2021 ICD-10-CM Code A41.81

Sepsis due to Enterococcus

Version 2021
Billable Code

Valid for Submission

A41.81 is a billable diagnosis code used to specify a medical diagnosis of sepsis due to enterococcus. The code A41.81 is valid during the fiscal year 2021 from October 01, 2020 through September 30, 2021 for the submission of HIPAA-covered transactions.

The ICD-10-CM code A41.81 might also be used to specify conditions or terms like infection due to enterococcus, infection due to streptococcus group d, infection due to vancomycin resistant enterococcus, sepsis due to streptococcus group d, septic shock co-occurrent with acute organ dysfunction due to enterococcus , septicemia due to enterococcus, etc.

ICD-10:A41.81
Short Description:Sepsis due to Enterococcus
Long Description:Sepsis due to Enterococcus

Code Classification

Index to Diseases and Injuries

The Index to Diseases and Injuries is an alphabetical listing of medical terms, with each term mapped to one or more ICD-10 code(s). The following references for the code A41.81 are found in the index:

Approximate Synonyms

The following clinical terms are approximate synonyms or lay terms that might be used to identify the correct diagnosis code:

Convert A41.81 to ICD-9 Code

Information for Patients


Sepsis

Sepsis is a serious illness. It happens when your body has an overwhelming immune response to a bacterial infection. The chemicals released into the blood to fight the infection trigger widespread inflammation. This leads to blood clots and leaky blood vessels. They cause poor blood flow, which deprives your body's organs of nutrients and oxygen. In severe cases, one or more organs fail. In the worst cases, blood pressure drops and the heart weakens, leading to septic shock.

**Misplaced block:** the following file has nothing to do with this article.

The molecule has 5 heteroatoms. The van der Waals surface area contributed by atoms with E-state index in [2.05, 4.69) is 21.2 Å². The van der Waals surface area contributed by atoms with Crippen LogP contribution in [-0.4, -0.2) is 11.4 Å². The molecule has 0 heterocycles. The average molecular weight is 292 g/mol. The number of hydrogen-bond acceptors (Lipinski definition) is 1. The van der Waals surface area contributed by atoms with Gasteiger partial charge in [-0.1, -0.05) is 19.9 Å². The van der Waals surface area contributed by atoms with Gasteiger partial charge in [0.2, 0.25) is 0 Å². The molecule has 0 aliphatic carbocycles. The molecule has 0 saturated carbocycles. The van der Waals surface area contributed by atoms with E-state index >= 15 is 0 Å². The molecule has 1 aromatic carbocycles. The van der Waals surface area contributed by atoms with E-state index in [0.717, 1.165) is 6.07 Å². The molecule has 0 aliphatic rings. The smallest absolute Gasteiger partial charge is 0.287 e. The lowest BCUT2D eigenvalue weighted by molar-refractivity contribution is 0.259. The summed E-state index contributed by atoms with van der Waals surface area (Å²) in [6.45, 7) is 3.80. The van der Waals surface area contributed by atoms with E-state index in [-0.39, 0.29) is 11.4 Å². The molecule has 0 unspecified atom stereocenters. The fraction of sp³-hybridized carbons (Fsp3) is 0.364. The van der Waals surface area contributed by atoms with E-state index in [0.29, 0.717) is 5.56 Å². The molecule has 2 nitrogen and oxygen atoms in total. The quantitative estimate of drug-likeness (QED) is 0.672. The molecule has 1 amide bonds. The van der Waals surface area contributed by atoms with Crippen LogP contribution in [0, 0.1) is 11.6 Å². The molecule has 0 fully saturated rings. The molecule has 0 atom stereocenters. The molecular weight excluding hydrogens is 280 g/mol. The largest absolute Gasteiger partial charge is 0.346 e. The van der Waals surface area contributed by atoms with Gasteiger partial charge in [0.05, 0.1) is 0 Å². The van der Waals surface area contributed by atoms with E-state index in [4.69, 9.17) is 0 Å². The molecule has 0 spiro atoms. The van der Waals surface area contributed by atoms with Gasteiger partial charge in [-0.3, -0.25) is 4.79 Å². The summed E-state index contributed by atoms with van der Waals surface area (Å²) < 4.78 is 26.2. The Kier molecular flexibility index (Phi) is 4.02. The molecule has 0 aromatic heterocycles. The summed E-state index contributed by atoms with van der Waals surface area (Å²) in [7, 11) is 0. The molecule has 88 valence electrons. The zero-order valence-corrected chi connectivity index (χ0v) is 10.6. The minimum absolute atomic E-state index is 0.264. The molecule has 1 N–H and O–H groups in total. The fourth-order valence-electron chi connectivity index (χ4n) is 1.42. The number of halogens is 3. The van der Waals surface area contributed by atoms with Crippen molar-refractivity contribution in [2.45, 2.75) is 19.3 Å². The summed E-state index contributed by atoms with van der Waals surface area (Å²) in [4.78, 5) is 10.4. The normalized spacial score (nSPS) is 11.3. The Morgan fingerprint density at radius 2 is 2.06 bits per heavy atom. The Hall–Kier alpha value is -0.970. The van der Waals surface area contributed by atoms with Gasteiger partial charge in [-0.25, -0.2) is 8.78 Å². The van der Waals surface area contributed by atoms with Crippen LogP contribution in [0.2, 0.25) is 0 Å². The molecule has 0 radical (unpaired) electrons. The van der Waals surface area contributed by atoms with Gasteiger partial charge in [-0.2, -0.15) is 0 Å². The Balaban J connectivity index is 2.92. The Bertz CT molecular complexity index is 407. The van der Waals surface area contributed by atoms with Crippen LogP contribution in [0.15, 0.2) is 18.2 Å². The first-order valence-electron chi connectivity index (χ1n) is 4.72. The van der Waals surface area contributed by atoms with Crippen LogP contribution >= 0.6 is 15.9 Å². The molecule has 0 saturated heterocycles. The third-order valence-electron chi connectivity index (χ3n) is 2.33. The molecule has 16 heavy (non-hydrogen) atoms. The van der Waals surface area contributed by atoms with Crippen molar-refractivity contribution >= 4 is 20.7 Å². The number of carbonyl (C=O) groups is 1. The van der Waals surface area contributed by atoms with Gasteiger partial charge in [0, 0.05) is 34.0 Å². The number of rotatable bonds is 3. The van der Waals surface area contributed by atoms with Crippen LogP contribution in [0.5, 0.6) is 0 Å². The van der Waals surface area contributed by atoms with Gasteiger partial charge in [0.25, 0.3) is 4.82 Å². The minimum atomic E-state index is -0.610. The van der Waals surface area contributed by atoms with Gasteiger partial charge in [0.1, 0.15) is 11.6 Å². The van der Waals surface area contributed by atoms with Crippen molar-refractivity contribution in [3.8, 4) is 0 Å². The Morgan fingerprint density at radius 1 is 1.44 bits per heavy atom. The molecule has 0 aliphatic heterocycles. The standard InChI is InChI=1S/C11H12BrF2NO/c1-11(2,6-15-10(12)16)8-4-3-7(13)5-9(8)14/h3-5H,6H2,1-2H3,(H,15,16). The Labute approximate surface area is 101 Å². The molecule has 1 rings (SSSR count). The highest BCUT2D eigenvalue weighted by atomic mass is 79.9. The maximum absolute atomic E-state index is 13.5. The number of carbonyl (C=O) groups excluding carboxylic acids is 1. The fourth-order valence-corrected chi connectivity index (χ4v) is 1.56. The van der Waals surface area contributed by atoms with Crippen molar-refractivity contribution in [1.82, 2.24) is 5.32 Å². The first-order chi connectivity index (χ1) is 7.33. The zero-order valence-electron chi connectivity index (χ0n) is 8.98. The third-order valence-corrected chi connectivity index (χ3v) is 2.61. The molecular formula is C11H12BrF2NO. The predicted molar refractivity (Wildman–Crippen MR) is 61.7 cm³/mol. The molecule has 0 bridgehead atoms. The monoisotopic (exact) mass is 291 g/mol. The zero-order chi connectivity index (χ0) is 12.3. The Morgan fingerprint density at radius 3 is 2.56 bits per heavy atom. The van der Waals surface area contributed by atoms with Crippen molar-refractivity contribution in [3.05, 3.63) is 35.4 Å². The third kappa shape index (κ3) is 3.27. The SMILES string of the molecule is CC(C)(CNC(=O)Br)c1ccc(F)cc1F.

Anyone can get sepsis, but the risk is higher in

Common symptoms of sepsis are fever, chills, rapid breathing and heart rate, rash, confusion, and disorientation. Doctors diagnose sepsis using a blood test to see if the number of white blood cells is abnormal. They also do lab tests that check for signs of infection.

People with sepsis are usually treated in hospital intensive care units. Doctors try to treat the infection, sustain the vital organs, and prevent a drop in blood pressure. Many patients receive oxygen and intravenous (IV) fluids. Other types of treatment, such as respirators or kidney dialysis, may be necessary. Sometimes, surgery is needed to clear up an infection.

NIH: National Institute of General Medical Sciences


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Code History

  • FY 2021 - No Change, effective from 10/1/2020 through 9/30/2021
  • FY 2020 - No Change, effective from 10/1/2019 through 9/30/2020
  • FY 2019 - No Change, effective from 10/1/2018 through 9/30/2019
  • FY 2018 - No Change, effective from 10/1/2017 through 9/30/2018
  • FY 2017 - No Change, effective from 10/1/2016 through 9/30/2017
  • FY 2016 - New Code, effective from 10/1/2015 through 9/30/2016 (First year ICD-10-CM implemented into the HIPAA code set)